[darcs-users] managing change
zooko at zooko.com
Sun Feb 8 00:02:50 UTC 2009
On Feb 6, 2009, at 11:01 AM, Eric Kow wrote:
> As Petr points out, this approach has its disadvantages:
> 1. Slow:... it takes us one whole year to get rid of anything, as
> major darcs releases are every 6 months;
> 2. Time-consuming: because it causes us to split our time between
> maintaining the old stuff and working on the new stuff and
> 3 Potentially bad engineering: we're increasing the number of
> possible code paths (yuck! conditional compilation!) thereby
> reducing the amount of time that each path is explored.
> So despite my claims, it's not even completely clear that the so-
> called "conservative" sunset procedure is the sort of responsible
> engineering practice that it aspires to be.
These are pretty strong criticisms. It could be that the sunset
approach would make new releases buggier instead of more stable. I
have some experience with this sort of approach and while I don't
know if my experience generalizes to the darcs codebase, I would say
that the sunset approach didn't work out well for me.
> Third, we want to make sure that we never break darcs, because
> sometimes Life Just Happens: deadlines pile up at work, buses hit
> people, hackers get girlfriends, babies are born.
This is a good consideration to keep in mind (and by the way the same
thing happens in proprietary software development in a company --
priorities change all the time). I think the right approach to this
is to have the policy of "trunk is always good". You never break
trunk at time T, intending to fix it again at time T+n. Instead you
do whatever work you need to make it good in a branch, and then
commit it to trunk once it is strictly better than the current
trunk. A corollary of this is that if a patch lands in trunk and
then is discovered to contain a regression, then that patch is rolled-
Obviously this is pretty much impossible without test-driven
development. If you don't have thorough tests, then how do you know
if you're breaking things with your patches?
You have some good questions about test-driven development:
> 1. The kinds of things the sunset procedure aims to catch are
> integration errors (unexpected interaction between different parts
> of darcs), and also real-world errors (e.g. HTTP not working behind
> proxies) that seem tricky to capture in laboratory conditions. I
> don't mean to say "we shouldn't do automated testing because it
> can't cover everything". Of course we should do more automated
> testing. But how should we catch the real world errors?
My experiences with Twisted, and with Brian Warner on Tahoe, have
taught me that such issues are a lot more programmable and
reproducible than I had thought. Things that I used to consider
obviouly "manual", like "Write to the AIX user and ask him to
misconfigure his network in that same way again and try again with
this new build", are to these guys "automatable", like "Run a
buildslave on AIX, figure out exactly which parts of our source code
can be affected by network misconfiguration, and test how that code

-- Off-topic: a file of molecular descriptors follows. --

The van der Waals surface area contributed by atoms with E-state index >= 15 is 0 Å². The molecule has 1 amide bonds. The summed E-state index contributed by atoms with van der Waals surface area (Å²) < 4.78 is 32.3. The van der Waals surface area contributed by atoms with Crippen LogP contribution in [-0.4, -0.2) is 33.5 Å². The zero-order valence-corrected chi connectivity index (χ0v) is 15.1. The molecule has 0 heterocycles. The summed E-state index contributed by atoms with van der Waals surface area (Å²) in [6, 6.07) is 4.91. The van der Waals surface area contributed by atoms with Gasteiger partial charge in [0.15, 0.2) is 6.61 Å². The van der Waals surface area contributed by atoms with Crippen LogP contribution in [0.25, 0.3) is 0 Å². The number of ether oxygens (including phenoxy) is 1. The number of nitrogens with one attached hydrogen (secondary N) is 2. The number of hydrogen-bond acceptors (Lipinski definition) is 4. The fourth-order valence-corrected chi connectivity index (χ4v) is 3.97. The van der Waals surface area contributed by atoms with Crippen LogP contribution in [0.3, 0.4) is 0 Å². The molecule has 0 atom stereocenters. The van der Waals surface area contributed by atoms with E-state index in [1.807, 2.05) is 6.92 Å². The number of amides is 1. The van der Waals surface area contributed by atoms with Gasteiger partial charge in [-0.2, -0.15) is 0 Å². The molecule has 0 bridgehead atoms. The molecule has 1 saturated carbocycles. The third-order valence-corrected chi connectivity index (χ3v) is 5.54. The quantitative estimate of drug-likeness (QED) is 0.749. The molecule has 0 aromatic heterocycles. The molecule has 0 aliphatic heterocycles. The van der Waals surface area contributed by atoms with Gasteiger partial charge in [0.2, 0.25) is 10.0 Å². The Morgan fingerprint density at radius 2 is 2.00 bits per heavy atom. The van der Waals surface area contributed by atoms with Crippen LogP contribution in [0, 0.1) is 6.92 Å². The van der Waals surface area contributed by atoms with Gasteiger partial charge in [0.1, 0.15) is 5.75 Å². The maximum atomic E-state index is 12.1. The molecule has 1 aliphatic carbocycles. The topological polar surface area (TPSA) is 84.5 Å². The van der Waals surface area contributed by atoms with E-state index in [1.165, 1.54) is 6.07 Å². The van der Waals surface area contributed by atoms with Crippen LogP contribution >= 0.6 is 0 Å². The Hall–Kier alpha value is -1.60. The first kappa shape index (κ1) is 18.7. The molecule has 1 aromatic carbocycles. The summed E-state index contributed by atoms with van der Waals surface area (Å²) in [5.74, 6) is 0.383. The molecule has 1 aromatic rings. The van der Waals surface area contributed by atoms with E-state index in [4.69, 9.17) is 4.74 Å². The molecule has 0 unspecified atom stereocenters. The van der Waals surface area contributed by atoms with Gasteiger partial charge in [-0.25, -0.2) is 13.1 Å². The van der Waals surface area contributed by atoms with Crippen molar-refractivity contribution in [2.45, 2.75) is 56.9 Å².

handles that effect.".
This is not to deny your point -- certainly integration and "real
world" are always full of surprises, and some things can't be
automated with reasonable effort, and you will always want manual
testing after all the automated testing is done. But what I've
learned is that automated testing can address 90% of those cases that
I formerly thought required manual testing.
> 2. I'm not sure how to go about testing IO-intensive stuff (I guess
> our functional tests, i.e. the shell scripts, are a good example)
In Twisted and in Tahoe, I've seen two complementary approaches
taken. One is the lower-level, "unit test" sort of approach --
figure out what functions will be called with what sort of inputs in
response to the I/O, and thoroughly test those functions under those
inputs. Haskell should be *great* at this, right? The whole *point*
of side-effect-free programming is that you don't have to worry about
things *other* than the arguments affecting the computation.
The other is a more holistic "functional test" approach -- simulate
the circumstances that the code under test is required to handle. If
you want to test that the code handles a user who mashes down the "n"
key, then launch a subprocess, exec darcs in that subprocess, send a
thousand "n" chars on its stdin, and examine how it behaves. If
Haskell is not already good at this sort of thing, then you can
always write your functional tests (as currently) in bash (ugh), Perl
(ugh), Python (yay!) or something, but Haskell is probably going to
get good at this sort of thing, because Haskell is growing up, and
this is the sort of thing that a modern, well-rounded practical
language needs to be good at.
> 3. It seems that for a heavy reliance on testing to work, we are
> going to need to have much much wider test coverage. How do we
> break out of this chicken and egg? Do we put everything on hold
> and launch a massive darcs testing initiative?
What the Twisted folks did when switching from their previous
practices to the Ultimate Quality Development System was simply to
mandate that any new patches had to fully satisfy the new
requirements. This works well, because if the current code contains
bugs, then at least they are old bugs, and in practice it causes less
havoc to keep old bugs than it would to replace them with new bugs.
The result of Twisted's practice has been a near-monotonic
improvement in code quality -- the rate at which new bugs are
introduced by patches is now much lower than the rate at which old
bugs are fixed by patches.
Tahoe, the Least-Authority Filesystem -- http://allmydata.org
store your data: $10/month -- http://allmydata.com/?tracking=zsig
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